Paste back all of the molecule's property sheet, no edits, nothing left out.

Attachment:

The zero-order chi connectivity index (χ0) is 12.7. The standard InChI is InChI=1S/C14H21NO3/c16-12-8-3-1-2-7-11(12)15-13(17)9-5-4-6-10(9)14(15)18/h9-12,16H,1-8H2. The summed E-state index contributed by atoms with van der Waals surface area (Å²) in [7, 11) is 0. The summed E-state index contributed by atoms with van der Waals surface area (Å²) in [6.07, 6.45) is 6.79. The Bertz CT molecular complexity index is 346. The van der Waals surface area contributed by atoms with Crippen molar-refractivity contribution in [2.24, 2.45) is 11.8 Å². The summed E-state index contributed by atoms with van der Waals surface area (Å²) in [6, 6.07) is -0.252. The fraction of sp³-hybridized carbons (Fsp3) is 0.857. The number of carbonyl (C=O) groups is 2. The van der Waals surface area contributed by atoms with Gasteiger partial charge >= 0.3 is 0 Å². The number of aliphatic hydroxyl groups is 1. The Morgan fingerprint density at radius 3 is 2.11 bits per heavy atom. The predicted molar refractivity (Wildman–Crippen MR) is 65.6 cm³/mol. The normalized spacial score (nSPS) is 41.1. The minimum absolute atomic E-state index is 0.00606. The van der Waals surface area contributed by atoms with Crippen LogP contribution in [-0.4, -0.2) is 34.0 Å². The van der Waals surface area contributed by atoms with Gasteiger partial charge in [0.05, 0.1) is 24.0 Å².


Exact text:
The zero-order chi connectivity index (χ0) is 12.7. The standard InChI is InChI=1S/C14H21NO3/c16-12-8-3-1-2-7-11(12)15-13(17)9-5-4-6-10(9)14(15)18/h9-12,16H,1-8H2. The summed E-state index contributed by atoms with van der Waals surface area (Å²) in [7, 11) is 0. The summed E-state index contributed by atoms with van der Waals surface area (Å²) in [6.07, 6.45) is 6.79. The Bertz CT molecular complexity index is 346. The van der Waals surface area contributed by atoms with Crippen molar-refractivity contribution in [2.24, 2.45) is 11.8 Å². The summed E-state index contributed by atoms with van der Waals surface area (Å²) in [6, 6.07) is -0.252. The fraction of sp³-hybridized carbons (Fsp3) is 0.857. The number of carbonyl (C=O) groups is 2. The van der Waals surface area contributed by atoms with Gasteiger partial charge >= 0.3 is 0 Å². The number of aliphatic hydroxyl groups is 1. The Morgan fingerprint density at radius 3 is 2.11 bits per heavy atom. The predicted molar refractivity (Wildman–Crippen MR) is 65.6 cm³/mol. The normalized spacial score (nSPS) is 41.1. The minimum absolute atomic E-state index is 0.00606. The van der Waals surface area contributed by atoms with Crippen LogP contribution in [-0.4, -0.2) is 34.0 Å². The van der Waals surface area contributed by atoms with Gasteiger partial charge in [0.05, 0.1) is 24.0 Å².